Made In America kicks off with killer beats, big crowds and top names

In the Historic Core of Los Angeles, life hums along quietly.

However, Saturday night was different. The echoes of youth cascaded over the newly renovated Grand Park. Bass lines that could have been mistaken for small earthquakes shook the local architecture. The Made In America Fest had taken over.

The product of Sean "Jay-Z" Carter and Budweiser, the two day, two festival kicked off Saturday and features 40 artists and is the first paid admission event in Grand Park.

With all due respect to the closing act Imagine Dragons, who in the final tour stop for their Night Visions album were excellent in their own right, the highlight of the night was Kendrick Lamar.

Preceded by Schoolboy Q, his set, which was based off of his 2012 album Good Kid M.A.A.D. City, progressed like a rock concert which happened to feature one of the best rappers in hip hop. His intimate interaction gave a worn out audience a second wind and set the stage for an electric set by Afrojack. Hopes for a reunion between Lamar and Imagine Dragons on the latter's closing song "Radioactive," were dashed as Lamar, who was born and raised in Compton, did not reappear at the end of the night

Though Hits since ’87 were given the opening duties, ZZ Ward got the party going.

The electric blues songstress took the Marylin stage under the shadow of Los Angeles City hall and played it like a club. Ward made an already sweaty crowd even sweatier with a four-song set including "Blue Eyes Blind" that compelled an energized crowd to dance.

Her presence was an anomaly compared to the rest of the set, which relied heavily on Alt-Rock acts and brought out Hip Hop’s biggest stars.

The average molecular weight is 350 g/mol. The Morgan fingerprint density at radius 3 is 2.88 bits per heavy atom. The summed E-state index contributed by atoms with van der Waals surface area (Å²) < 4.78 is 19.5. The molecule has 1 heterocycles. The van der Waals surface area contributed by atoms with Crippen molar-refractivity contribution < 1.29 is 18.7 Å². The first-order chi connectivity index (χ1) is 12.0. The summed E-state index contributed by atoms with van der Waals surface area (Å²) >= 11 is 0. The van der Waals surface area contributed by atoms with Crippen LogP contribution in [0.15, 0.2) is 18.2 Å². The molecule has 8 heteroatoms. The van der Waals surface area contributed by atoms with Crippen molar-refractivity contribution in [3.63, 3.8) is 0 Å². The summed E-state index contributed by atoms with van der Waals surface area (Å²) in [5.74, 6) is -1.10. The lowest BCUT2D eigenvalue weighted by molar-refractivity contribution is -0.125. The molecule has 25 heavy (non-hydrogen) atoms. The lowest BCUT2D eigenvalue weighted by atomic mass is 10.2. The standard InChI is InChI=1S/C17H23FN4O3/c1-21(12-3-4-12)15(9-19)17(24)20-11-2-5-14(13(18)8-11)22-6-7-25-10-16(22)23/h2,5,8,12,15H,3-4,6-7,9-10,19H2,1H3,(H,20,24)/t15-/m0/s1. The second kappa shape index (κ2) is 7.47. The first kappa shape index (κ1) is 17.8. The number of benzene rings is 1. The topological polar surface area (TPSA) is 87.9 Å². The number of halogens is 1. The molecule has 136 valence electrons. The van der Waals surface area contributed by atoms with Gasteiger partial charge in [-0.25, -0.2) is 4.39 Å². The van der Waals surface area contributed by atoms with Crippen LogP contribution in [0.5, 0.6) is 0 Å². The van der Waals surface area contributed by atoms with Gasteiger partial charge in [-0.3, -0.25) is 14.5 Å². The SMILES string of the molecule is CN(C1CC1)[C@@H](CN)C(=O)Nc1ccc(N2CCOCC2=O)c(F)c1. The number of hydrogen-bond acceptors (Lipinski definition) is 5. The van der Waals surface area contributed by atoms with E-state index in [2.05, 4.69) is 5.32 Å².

Crowds flocked to the Dylan stage when DJ Mustard took over the ones and two and the crowd grew to a certifiable mass of humanity when Mustard brought out YG

YG's set was surprisingly crisp and clear given the Compton rapper's gutteral style and his rendition of "Who Do You Love" had the crowd, to borrow from YG, "turnt up."

From there, the crowd moved as a herd between the Dylan and Marylin stage witnessing Iggy Azelea remind the world that she's "Fancy," Capital Cities telling the crowd that they would be "Safe and Sound," and Sublime With Rome recounting the tale of "Santeria."

For those who wanted their fill of Electronic Dance Music, the Dean Stage offered DJs including Will Sparks, DVBBS and Gareth Emery, throughout the evening.

This is the first time that the festival has been held in Los Angeles and it appears that organizers may need to make some adjustments if they seek to hold it again. Lines for multiple food trucks reached across First Street and by the end of the night, one festival-goer described the restrooms as, "a trash can." This as Los Angeles Police Department reported that approximately 34,000 people attended Saturday night, well below the alloted 50,000 people.

However, the less than optimal conditions did not put a damper on USC student Miles Smith's experience. "I'm in the heart of Los Angeles, this doesn't happens. I can't stop smiling," Smith said.